we should never practice anything, because practice will never be like the real thing.

    when you're in practice, you cannot simulate the emotions, stress, excitement and feel of playing in, and trying to win, the super bowl; therefore, NFL teams should just stop practicing.
     
  12. jgoertz

    jgoertz New Member

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    I don't want to seem dense, but you are being sarcastic, right.
     
  13. locutus

    locutus Well-Known Member Supporter

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    Why????

    Snap caps won't hurt anything, of course, but they're certainly not necessary.
     
  14. FrontierTCB

    FrontierTCB Active Member

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    Exactly.

    I read a story about a LEO that was involved in a shooting in the '80s that required him to do a reload during the incident. When the detectives investigated they couldn't find the 6 empty casings from his revolver.
    They took him back to the scene and he showed them where they should be still nothing. He eventually found them IN HIS FRONT POCKET. He explained that is where he placed his ejected brass when he went to the range to keep from having to bend over and pick them up.

    I agree there is no real way to simulate a life or death situation. The physical motions you make in training will likely be duplicated in combat.
     
  15. 70cuda383

    70cuda383 New Member

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    yes:D
    6 7 8 9 10
     
  16. 70cuda383

    70cuda383 New Member

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    by the way...why a requirement of 10 characters in a post? why can't we answer "yes/no" questions with "Yes/no"?


    OOOH!!!! and now I have to wait 45 seconds in between posts! guess I'm typing too fast!!!
     
  17. vincent

    vincent New Member

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    What's laughable is this whole post. Muscle memory is a key component to shooting proficiency and does not matter IN THE LEAST how is was developed.

    By your logic, it's useless to practice playing a musical instrument unless you are on stage, in front of a crowd, nervous and jittery. What baloney...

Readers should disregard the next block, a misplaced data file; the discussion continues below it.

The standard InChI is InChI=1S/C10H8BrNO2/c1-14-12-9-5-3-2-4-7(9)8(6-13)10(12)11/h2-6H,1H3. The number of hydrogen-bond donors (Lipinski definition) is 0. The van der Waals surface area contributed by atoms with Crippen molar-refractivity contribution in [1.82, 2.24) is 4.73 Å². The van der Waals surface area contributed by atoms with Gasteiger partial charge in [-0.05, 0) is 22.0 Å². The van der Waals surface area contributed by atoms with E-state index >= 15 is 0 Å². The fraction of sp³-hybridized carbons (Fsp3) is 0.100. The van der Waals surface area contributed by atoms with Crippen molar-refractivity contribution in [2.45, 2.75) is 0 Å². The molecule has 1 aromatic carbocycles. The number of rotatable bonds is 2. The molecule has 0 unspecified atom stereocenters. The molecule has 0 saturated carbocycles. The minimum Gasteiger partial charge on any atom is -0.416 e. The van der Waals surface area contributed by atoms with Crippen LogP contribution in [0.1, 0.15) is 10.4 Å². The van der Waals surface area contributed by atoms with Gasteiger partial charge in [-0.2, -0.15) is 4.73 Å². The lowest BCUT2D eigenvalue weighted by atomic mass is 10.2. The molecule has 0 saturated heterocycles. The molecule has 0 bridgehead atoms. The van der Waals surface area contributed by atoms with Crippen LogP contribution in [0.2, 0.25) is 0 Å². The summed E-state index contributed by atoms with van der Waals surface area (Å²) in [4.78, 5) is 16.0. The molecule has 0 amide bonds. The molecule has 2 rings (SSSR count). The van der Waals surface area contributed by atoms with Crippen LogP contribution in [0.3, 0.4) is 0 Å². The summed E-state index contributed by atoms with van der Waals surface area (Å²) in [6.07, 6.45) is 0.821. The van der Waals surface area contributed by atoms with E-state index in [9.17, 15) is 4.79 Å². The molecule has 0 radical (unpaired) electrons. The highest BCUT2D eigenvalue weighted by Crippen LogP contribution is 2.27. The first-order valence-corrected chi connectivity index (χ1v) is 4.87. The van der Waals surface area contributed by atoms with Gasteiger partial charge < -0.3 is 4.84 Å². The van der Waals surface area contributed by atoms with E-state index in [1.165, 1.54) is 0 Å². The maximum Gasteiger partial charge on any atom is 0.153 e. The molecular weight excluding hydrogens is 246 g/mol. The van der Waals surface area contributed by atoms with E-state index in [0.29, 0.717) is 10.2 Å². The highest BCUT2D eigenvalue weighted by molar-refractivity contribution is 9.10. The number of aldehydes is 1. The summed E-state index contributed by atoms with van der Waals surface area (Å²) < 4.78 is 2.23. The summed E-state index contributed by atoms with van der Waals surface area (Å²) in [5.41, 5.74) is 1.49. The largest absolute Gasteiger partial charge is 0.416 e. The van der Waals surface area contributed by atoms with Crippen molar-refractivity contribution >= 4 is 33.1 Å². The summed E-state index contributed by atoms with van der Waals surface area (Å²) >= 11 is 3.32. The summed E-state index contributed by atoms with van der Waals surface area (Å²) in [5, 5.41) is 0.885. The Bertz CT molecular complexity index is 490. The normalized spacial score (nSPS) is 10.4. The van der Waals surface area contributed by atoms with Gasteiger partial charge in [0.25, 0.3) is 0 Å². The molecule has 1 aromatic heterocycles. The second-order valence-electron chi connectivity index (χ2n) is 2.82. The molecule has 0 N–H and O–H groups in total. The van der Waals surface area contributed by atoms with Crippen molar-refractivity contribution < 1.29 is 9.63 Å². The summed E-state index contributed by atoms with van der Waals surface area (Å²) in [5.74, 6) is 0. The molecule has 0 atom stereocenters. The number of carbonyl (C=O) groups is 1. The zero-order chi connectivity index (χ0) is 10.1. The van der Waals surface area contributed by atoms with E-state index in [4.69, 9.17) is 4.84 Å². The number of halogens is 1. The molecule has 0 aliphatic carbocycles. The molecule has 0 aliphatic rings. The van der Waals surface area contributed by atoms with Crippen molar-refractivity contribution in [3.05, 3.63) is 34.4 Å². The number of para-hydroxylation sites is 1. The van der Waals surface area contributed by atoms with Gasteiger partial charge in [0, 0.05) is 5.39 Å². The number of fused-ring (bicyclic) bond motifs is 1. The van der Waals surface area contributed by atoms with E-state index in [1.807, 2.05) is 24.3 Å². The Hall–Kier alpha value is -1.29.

OP-Don't let this poster influence your thinking with his obvious lack of experience with firearms. Dry fire practice is CRUCIAL in developing and maintaining a good fundamental skill set. Competetive shooters dry fire tens of thousands of times to keep good form as shooting is a perishable skill.

    Practicing dry fire, drawing from retention, sight acquisition, trigger control and follow through routinely will help you hone your skills and keep you well rehearsed should the time come when you need your firearm, whether it be at the range, competition or (God forbid) a self defense situation.

    Example-Ever driven a manual transmission for a long period of time, then get behind the wheel of an automatic? Notice how your foot goes for the (non-existent) clutch without even thinking about it? That's muscle memory. If you could draw, obtain a sight picture and fire the same way your foot went for the clutch...without having to think about it...how invaluable would that skill be to you should the need ever arise?

    Lasers are great for that, you can actually SEE what you're doing wrong and can adjust accordingly.

    Snap caps are great, if your firearm needs them. There's not a lightswitch, doorknob, lamp or picture frame in my house that hasn't been dry fired on thousands of times.

    And of course...safety first!!
     
    Last edited: Mar 18, 2013
  18. lbwar15

    lbwar15 New Member

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    I like paint ball myself.
     
  19. jgoertz

    jgoertz New Member

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    At the risk of getting a time out, I am calling this guy a jerk. This and a couple of other posts on the forum recently make me think he is a kid troll with little or no knowledge of firearms.
     
  20. FrontierTCB

    FrontierTCB Active Member

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    I sometimes think it is a reflection of society today. Young people watch "reality shows" that depict constant conflict and scripted arguments and think that is the way life is supposed to be. They don't have enough life experience to know the difference.

    As a result some people post opinions that are only designed to get conflicting opinions and controversy going. I'm not sure they actually believe the info, but are merely looking for attention, negative or otherwise.

    While I'm at most of today's 25 year olds are like the 14 year olds of my day. EXAMPLES : Live at home with parents, play video games 8 hrs a day, thinking about getting a part time job etc.

    Ok, sorry guys Rant Over.

    Oh by the way I'm only 38 but things sure have changed in the last 15 yrs!
     
    Last edited: Mar 18, 2013